LINCOLN SQUARE — Behind every great man is a great woman.
That's the assertion of the family of the late Frances Marshall, who ran Magic Inc. at 5082 N. Lincoln Ave. with husband Jay Marshall until her death in 2002.
Three generations of Frances' relatives — a niece, great-niece, great-nephew and great-great nieces — turned out Thursday to protest the dedication of an honorary street sign outside the shop, a sign that pays homage to Jay, who passed away in 2005, but makes no mention of Frances, rekindling a family feud that has simmered for more than a decade.
Patty Wetli explains this family feud and what people in the magic community think:
"It should be both of them. It was her business to start with," asserted Katie Fearon-Peon, whose grandmother, Marguerite Young, was Frances' sister. "We just want Frances' name added."
Actually it was Frances' first husband, Laurie Ireland, who founded Ireland Magic Company in 1926. Frances continued to run that shop, at 109 N. Dearborn St., after Ireland's death, having become a magician in her own right, penning numerous guides to magic and devising her own tricks.
"One of the first accomplished female magicians," the Chicago Tribune said in her obituary.
She and Jay Marshall, her second husband and also a magician, moved the expanding shop north to Lincoln Square in the 1960s and renamed it Magic Inc.
While Jay gained fame for his magic act, appearing numerous times on the "The Tonight Show," her family said it was Frances who held down the fort at Magic Inc., which became a must-stop for visiting magicians like Penn and Teller, David Copperfield and David Blaine.
"If you're doing something to carry on the legacy of Magic Inc., you can't leave out Frances," said her great-nephew, Jeff Fearon.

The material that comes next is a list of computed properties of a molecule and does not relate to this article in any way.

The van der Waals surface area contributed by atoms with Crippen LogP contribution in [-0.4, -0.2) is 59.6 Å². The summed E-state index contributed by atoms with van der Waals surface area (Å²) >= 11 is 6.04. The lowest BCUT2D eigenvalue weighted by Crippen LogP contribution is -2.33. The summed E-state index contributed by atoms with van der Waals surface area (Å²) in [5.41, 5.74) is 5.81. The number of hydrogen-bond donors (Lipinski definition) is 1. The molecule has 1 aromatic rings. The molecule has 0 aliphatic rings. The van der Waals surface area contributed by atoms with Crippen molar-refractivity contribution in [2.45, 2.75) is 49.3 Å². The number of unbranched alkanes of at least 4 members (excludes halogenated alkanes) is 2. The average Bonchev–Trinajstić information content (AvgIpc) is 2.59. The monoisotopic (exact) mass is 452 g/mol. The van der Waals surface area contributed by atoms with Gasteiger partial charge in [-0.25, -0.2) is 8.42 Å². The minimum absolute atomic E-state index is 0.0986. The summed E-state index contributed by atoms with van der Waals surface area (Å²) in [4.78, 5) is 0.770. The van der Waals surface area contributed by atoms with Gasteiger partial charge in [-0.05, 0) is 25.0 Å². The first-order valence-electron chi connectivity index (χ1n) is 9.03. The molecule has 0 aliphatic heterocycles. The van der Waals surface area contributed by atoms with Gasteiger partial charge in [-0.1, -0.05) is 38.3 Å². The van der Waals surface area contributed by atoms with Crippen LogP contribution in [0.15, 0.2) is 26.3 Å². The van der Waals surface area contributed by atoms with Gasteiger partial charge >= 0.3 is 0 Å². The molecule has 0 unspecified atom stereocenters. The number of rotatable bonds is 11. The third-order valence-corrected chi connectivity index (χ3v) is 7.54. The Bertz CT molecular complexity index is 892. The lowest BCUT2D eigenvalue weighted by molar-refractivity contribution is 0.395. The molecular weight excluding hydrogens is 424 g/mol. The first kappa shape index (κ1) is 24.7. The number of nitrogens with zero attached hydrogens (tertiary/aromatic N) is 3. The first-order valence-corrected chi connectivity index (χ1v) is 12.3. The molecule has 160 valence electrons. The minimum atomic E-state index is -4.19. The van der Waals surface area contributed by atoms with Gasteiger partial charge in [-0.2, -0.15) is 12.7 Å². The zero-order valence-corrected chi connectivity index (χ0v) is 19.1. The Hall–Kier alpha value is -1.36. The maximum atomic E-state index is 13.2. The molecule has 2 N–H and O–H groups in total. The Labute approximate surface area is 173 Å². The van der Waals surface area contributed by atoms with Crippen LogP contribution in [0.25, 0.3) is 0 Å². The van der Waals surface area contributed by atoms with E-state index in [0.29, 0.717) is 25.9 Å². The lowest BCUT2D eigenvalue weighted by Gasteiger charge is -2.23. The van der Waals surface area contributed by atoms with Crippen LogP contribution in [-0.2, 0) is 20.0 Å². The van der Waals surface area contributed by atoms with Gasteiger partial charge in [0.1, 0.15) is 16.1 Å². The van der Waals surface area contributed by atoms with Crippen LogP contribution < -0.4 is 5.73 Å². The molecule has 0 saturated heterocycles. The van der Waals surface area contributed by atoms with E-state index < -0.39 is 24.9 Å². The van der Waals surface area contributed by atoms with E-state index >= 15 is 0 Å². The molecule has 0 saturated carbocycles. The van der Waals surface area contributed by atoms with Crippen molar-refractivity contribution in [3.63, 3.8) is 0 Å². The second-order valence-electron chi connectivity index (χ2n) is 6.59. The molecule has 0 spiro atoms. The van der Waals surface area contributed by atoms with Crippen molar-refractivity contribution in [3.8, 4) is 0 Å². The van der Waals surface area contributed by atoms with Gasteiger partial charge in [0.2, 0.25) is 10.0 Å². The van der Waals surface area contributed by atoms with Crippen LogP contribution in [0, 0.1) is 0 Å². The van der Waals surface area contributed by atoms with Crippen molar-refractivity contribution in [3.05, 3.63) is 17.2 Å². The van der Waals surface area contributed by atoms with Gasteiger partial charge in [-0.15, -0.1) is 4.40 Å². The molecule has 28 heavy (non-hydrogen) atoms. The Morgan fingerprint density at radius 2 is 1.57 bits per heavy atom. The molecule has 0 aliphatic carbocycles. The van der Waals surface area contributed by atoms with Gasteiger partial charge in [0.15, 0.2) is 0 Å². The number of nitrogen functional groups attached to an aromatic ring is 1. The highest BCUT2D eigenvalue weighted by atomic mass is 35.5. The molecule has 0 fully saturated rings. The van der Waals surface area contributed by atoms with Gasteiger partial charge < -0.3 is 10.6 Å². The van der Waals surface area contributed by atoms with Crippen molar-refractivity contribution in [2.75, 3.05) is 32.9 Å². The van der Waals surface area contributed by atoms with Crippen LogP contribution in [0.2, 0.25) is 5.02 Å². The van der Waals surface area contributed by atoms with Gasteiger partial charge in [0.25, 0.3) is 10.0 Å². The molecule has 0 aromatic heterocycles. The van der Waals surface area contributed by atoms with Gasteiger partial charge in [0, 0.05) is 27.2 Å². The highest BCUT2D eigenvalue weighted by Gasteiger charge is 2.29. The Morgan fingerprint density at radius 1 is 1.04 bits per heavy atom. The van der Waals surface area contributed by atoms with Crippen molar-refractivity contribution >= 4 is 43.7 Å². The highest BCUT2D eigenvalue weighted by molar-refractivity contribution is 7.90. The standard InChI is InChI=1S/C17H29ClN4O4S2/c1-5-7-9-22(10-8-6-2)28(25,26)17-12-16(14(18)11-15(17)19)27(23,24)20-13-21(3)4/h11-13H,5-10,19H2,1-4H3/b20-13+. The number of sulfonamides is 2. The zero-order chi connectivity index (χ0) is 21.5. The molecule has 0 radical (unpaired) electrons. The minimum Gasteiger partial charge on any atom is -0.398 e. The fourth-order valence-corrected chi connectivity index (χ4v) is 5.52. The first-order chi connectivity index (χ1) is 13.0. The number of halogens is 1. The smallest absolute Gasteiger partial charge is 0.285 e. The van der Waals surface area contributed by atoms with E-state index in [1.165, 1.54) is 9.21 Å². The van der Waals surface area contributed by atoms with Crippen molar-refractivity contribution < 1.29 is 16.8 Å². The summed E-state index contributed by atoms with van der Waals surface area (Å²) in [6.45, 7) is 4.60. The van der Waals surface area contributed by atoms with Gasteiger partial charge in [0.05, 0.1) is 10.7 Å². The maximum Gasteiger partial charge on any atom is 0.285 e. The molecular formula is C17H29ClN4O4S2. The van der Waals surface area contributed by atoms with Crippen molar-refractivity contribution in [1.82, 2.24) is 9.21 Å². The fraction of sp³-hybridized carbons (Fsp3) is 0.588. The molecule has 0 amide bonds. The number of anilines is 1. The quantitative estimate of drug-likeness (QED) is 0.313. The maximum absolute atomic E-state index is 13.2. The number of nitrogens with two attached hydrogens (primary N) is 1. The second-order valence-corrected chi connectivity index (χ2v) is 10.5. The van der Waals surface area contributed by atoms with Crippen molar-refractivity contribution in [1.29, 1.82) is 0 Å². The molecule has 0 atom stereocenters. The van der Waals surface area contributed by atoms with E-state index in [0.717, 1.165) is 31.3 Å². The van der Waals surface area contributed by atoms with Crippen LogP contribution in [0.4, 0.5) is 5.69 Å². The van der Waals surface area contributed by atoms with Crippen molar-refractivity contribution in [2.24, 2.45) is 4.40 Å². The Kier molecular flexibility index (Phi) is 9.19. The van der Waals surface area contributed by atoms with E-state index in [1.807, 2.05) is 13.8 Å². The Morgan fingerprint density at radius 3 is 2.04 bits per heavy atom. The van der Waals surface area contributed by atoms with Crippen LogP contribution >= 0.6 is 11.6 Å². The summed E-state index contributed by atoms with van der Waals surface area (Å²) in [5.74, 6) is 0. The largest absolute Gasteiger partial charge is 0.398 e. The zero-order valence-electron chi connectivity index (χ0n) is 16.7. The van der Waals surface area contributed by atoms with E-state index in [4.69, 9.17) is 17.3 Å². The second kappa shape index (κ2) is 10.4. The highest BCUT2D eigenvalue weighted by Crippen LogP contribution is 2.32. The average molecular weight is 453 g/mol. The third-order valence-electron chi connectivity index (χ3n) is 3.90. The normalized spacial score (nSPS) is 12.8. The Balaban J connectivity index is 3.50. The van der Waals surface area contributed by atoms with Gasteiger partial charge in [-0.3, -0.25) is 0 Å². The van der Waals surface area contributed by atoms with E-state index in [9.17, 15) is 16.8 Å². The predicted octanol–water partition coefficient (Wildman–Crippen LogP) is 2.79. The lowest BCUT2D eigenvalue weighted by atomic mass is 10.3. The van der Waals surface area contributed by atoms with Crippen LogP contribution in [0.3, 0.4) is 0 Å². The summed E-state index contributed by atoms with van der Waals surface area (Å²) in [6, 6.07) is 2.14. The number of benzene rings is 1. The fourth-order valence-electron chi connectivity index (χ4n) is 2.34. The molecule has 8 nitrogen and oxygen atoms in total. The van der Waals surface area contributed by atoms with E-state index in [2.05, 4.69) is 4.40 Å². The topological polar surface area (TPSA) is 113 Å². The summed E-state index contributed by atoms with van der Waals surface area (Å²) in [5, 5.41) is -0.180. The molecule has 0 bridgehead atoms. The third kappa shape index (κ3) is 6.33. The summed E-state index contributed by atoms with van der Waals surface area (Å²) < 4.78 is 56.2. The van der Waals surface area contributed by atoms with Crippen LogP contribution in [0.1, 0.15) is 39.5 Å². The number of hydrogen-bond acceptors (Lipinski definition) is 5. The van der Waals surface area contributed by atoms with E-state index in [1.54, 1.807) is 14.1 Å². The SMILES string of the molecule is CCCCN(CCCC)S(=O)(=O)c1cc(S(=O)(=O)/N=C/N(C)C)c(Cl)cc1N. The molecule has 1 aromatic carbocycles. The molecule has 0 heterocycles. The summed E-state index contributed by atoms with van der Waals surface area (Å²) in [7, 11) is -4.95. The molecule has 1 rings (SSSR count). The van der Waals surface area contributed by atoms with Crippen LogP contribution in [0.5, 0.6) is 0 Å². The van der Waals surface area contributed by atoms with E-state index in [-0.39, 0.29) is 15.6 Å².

Of the honorary sign, which was obtained through the efforts of Jay's son, Alexander "Sandy" Marshall, Nora Johnson, Frances' niece, said, "They're acting like she didn't exist."
"It wasn't intended to slight Frances," said Sandy Marshall, who took over the shop after Jay's death.
In fact, Sandy is quoted in the book "Chicago Magic: A History of Stagecraft and Spectacle" as saying, "Frances ran the day-to-day operations of the store."
"I respected her, I don't respect her family," he told DNAinfo Chicago, acknowledging bad blood between Jay's and Frances' relatives, who've been involved in litigation over Jay Marshall's estate.
"I rather don't like these people," Sandy said of Frances' family. "I'm sort of done with them."
He added that he first applied for the honorary sign 15 years ago. Asked if he would have included Frances' name back then or if Jay were still alive today, Sandy replied, "I would have done whatever my father requested."
The awarding of the sign coincides with the shop's 50th anniversary on Lincoln Avenue, a milestone Sandy Marshall is marking with three-day mini-magic convention at Theater Wit.
"I do things to honor my father," he said. "They should do things to honor their aunt."
Frances' family argues that they only learned Jay was being recognized the day before the sign was dedicated, via an article in the Tribune, which didn't mention Frances by name, referring to her only as Sandy's stepmother.
The slight stung, said Frances' relatives and friends, prompting them to craft signs proclaiming, "Her name is Frances 'The 1st Lady of Magic' NOT 'stepmother.'"
"You never saw" Jay at the shop, said Janice Sullivan, who worked briefly at Magic Inc. "It was all her."
Members of the magic community are torn between the two camps.
Magician Jeff Bibik, recalled his first encounter with Frances, back in 1986 when he was passing through Chicago between gigs.
"I stopped here and my van was stolen," taking all of his tricks with it, he said. "Frances got wind and she said, 'We will get you any prop you need.' She was a great lady. She was always very kind to me."
But should her name be on the sign with Jay's?
"That's a tough one," said Bibik. "I don't know if I have a comment."
"We love them both," said Jon Stetson, a self-described mentalist. "Frances was a marvelous lady and Jay was just an incredible man. And they came together in a way that was ...."
"It really was," he said.
"I see both sides," Stetson said. "It's hard for families to get together. I wish there was a happy medium."
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